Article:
When new practices occur, ethical guidelines come up as a result of trial and error. Without any clear regulations to abide by, Facebook decided to undertake the infamous 2012 study, which included hundreds of thousands of users without their consent.
The company presented the results study in July and encountered a surprisingly stunned audience. Facebook ended up believing so firmly that it can control the user data however it pleases that only a predominantly negative public reaction managed to return the company’s feet to the ground.
There are around 1.3 billion Facebook users, making it the largest database in the hands of a private company. Even if the company respects regulation regarding the usage of private data, apparently the laws need to be updated.
On Thursday, Facebook said that a new set of guidelines will be soon adopted by the company, to prevent the occurrence of similar disasters.
Facebook’s chief technology officer, Mike Schroepfer announced the changes on a blog post, underlining the enlightenment provoked by the recent scandal.
“It is clear now that there are things we should have done differently. For example, we should have considered other nonexperimental ways to do this research. The research would also have benefited from more extensive review by a wider and more senior group of people. Last, in releasing the study, we failed to communicate clearly why and how we did it.”
But no clear info about what those guidelines will be has been revealed. Moreover, no external reviewers will be present in the board approving the future research projects. Unfortunately, the company does not seem to drastically increase transparency over its research practices.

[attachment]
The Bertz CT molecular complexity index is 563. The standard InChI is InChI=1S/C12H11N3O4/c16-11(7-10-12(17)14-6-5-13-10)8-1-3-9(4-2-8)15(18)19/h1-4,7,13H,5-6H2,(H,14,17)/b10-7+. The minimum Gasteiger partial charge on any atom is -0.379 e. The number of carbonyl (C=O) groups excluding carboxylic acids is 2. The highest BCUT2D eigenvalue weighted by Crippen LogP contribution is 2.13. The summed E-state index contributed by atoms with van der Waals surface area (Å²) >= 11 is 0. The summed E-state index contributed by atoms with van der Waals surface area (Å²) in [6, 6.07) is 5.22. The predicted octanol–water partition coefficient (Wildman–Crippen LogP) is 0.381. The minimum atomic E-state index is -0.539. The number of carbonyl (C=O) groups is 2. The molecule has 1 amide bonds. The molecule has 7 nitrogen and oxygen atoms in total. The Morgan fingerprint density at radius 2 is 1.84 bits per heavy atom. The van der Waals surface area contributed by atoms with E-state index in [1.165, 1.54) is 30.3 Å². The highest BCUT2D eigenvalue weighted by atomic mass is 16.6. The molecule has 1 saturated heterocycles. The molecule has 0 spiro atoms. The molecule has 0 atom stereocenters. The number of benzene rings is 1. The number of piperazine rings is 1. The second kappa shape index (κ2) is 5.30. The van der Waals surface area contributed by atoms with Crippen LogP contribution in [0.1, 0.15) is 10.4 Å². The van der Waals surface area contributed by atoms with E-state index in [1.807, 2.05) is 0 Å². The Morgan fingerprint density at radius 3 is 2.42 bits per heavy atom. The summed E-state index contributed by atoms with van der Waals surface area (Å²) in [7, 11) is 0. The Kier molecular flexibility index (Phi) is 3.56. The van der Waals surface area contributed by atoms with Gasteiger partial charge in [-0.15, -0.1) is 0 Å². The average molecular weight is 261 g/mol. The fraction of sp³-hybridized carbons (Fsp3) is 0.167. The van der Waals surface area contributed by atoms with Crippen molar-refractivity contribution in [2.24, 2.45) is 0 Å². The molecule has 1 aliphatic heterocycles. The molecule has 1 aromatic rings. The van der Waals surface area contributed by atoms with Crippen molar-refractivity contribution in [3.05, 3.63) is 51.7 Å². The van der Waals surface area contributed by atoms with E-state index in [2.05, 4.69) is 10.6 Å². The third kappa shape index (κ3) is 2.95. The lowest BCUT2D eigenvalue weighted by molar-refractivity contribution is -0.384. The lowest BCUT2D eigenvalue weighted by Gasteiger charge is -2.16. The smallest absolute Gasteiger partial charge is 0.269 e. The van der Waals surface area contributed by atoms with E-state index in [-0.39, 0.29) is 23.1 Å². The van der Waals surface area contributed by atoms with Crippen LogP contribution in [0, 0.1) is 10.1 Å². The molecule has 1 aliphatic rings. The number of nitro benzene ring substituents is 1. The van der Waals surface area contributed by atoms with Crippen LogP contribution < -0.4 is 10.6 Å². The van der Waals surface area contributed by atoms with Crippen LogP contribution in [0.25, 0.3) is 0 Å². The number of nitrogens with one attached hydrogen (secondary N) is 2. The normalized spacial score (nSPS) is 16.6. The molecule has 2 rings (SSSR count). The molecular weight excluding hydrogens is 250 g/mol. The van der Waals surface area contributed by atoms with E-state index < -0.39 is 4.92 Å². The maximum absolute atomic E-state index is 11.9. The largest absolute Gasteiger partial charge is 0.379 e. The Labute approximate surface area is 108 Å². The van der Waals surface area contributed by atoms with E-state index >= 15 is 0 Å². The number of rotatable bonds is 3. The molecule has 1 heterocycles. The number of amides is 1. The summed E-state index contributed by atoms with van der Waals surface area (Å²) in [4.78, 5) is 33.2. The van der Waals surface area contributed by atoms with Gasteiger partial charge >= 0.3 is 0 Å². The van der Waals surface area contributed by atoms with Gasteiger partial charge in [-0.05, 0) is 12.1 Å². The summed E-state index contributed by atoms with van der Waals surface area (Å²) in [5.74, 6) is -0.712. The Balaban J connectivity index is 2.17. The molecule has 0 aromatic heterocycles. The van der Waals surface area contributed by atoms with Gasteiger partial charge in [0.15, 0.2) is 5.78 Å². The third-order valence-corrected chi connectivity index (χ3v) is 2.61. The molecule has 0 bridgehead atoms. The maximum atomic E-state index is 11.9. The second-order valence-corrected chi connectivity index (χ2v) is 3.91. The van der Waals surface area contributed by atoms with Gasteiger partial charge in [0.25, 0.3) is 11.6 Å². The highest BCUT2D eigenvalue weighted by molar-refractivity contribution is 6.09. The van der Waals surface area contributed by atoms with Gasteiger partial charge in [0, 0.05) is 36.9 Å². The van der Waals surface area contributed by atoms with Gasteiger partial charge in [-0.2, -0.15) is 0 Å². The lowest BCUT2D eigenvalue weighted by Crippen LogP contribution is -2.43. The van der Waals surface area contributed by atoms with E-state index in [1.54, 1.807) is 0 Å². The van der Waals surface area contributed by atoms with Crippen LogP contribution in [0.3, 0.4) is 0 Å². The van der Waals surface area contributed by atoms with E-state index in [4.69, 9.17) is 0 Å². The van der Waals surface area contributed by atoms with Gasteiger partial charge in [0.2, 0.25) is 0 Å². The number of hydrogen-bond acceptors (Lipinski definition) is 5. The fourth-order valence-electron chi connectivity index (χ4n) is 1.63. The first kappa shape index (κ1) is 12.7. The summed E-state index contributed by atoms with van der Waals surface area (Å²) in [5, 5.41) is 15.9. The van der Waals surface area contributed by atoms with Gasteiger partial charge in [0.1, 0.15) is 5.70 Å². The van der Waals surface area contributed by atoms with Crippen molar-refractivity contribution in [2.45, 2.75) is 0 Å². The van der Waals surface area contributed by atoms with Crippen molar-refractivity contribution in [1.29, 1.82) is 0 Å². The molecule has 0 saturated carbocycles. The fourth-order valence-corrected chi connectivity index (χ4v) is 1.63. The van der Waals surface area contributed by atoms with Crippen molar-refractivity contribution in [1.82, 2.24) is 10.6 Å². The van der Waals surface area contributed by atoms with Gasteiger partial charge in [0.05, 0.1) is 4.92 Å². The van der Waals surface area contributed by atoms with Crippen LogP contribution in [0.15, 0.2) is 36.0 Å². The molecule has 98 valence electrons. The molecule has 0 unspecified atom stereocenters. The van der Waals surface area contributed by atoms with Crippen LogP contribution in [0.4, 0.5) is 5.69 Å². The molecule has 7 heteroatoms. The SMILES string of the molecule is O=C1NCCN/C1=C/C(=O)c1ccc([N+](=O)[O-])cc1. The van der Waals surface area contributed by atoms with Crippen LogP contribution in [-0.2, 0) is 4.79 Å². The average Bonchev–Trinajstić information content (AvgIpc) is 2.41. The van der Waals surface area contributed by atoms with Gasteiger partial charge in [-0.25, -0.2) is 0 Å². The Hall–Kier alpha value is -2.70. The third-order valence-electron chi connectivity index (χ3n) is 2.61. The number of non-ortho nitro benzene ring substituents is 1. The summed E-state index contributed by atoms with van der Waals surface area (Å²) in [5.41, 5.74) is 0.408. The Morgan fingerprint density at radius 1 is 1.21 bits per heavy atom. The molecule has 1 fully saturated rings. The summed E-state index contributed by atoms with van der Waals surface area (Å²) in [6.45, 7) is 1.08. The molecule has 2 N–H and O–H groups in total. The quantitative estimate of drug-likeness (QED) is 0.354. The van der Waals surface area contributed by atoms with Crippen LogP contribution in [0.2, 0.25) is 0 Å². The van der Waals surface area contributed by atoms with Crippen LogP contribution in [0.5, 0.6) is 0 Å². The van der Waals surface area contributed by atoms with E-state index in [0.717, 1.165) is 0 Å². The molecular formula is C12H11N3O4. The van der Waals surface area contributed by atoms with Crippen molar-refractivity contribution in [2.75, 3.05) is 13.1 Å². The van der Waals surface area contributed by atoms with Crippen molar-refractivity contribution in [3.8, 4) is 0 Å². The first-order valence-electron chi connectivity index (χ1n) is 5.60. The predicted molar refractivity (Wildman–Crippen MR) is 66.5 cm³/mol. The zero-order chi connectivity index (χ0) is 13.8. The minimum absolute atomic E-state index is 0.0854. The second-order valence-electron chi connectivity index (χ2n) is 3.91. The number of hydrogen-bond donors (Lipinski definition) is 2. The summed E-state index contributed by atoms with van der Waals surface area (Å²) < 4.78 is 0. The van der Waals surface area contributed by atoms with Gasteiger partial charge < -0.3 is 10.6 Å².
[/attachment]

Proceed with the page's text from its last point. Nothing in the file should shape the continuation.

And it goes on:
Facebook is basically asking us to award them with a renewed wave of trust. Adopting a thorough set of ethical guidelines is a clear improvement. However, the stain will not go away that easily. If Facebook decided to act unethically without even realizing, how many other companies act similarly? Is it a matter of how online companies are organized? And what could the professional research association do about it? Research ethics are an important part of social research, but maybe the topic is not so well presented in universities.
Social network research is hotter than ever. Twitter will offer $10 million over a five years period for the development of the Laboratory for Social Machines. The lab will be affiliated to MIT and will conduct independent research on the evolution and impact of online social networks.